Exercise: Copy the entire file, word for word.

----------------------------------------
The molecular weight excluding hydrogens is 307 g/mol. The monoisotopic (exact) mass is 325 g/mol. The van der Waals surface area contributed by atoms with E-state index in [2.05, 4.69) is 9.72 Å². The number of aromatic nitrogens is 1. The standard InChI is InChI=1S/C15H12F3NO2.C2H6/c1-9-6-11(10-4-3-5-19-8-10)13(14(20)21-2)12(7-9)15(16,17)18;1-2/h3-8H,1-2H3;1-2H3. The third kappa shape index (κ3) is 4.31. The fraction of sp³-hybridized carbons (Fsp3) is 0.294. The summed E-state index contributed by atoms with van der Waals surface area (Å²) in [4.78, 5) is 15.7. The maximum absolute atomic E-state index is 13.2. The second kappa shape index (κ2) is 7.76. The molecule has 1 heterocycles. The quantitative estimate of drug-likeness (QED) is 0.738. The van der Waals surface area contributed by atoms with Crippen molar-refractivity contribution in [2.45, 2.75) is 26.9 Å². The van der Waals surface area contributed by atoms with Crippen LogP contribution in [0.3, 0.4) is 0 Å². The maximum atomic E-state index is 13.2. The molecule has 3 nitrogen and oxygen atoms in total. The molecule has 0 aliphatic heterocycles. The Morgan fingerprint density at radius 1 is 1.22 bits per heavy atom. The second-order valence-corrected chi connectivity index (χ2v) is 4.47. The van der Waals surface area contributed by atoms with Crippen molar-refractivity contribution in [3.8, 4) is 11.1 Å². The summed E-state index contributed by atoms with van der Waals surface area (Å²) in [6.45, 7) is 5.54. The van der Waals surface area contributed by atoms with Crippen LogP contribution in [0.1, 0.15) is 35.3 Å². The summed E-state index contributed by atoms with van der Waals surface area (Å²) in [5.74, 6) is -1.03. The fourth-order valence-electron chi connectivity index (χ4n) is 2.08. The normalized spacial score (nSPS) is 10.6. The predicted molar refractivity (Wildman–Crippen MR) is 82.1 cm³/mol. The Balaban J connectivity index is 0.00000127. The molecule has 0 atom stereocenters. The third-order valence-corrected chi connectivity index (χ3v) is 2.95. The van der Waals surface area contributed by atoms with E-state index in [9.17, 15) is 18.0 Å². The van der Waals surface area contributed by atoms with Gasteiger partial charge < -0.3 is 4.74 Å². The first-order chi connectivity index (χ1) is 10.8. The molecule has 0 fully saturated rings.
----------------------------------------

The molecular weight excluding hydrogens is 307 g/mol. The monoisotopic (exact) mass is 325 g/mol. The van der Waals surface area contributed by atoms with E-state index in [2.05, 4.69) is 9.72 Å². The number of aromatic nitrogens is 1. The standard InChI is InChI=1S/C15H12F3NO2.C2H6/c1-9-6-11(10-4-3-5-19-8-10)13(14(20)21-2)12(7-9)15(16,17)18;1-2/h3-8H,1-2H3;1-2H3. The third kappa shape index (κ3) is 4.31. The fraction of sp³-hybridized carbons (Fsp3) is 0.294. The summed E-state index contributed by atoms with van der Waals surface area (Å²) in [4.78, 5) is 15.7. The maximum absolute atomic E-state index is 13.2. The second kappa shape index (κ2) is 7.76. The molecule has 1 heterocycles. The quantitative estimate of drug-likeness (QED) is 0.738. The van der Waals surface area contributed by atoms with Crippen molar-refractivity contribution in [2.45, 2.75) is 26.9 Å². The van der Waals surface area contributed by atoms with Crippen LogP contribution in [0.3, 0.4) is 0 Å². The maximum atomic E-state index is 13.2. The molecule has 3 nitrogen and oxygen atoms in total. The molecule has 0 aliphatic heterocycles. The Morgan fingerprint density at radius 1 is 1.22 bits per heavy atom. The second-order valence-corrected chi connectivity index (χ2v) is 4.47. The van der Waals surface area contributed by atoms with Crippen molar-refractivity contribution in [3.8, 4) is 11.1 Å². The summed E-state index contributed by atoms with van der Waals surface area (Å²) in [6.45, 7) is 5.54. The van der Waals surface area contributed by atoms with Crippen LogP contribution in [0.1, 0.15) is 35.3 Å². The summed E-state index contributed by atoms with van der Waals surface area (Å²) in [5.74, 6) is -1.03. The fourth-order valence-electron chi connectivity index (χ4n) is 2.08. The normalized spacial score (nSPS) is 10.6. The predicted molar refractivity (Wildman–Crippen MR) is 82.1 cm³/mol. The Balaban J connectivity index is 0.00000127. The molecule has 0 atom stereocenters. The third-order valence-corrected chi connectivity index (χ3v) is 2.95. The van der Waals surface area contributed by atoms with E-state index in [9.17, 15) is 18.0 Å². The van der Waals surface area contributed by atoms with Gasteiger partial charge < -0.3 is 4.74 Å². The first-order chi connectivity index (χ1) is 10.8. The molecule has 0 fully saturated rings.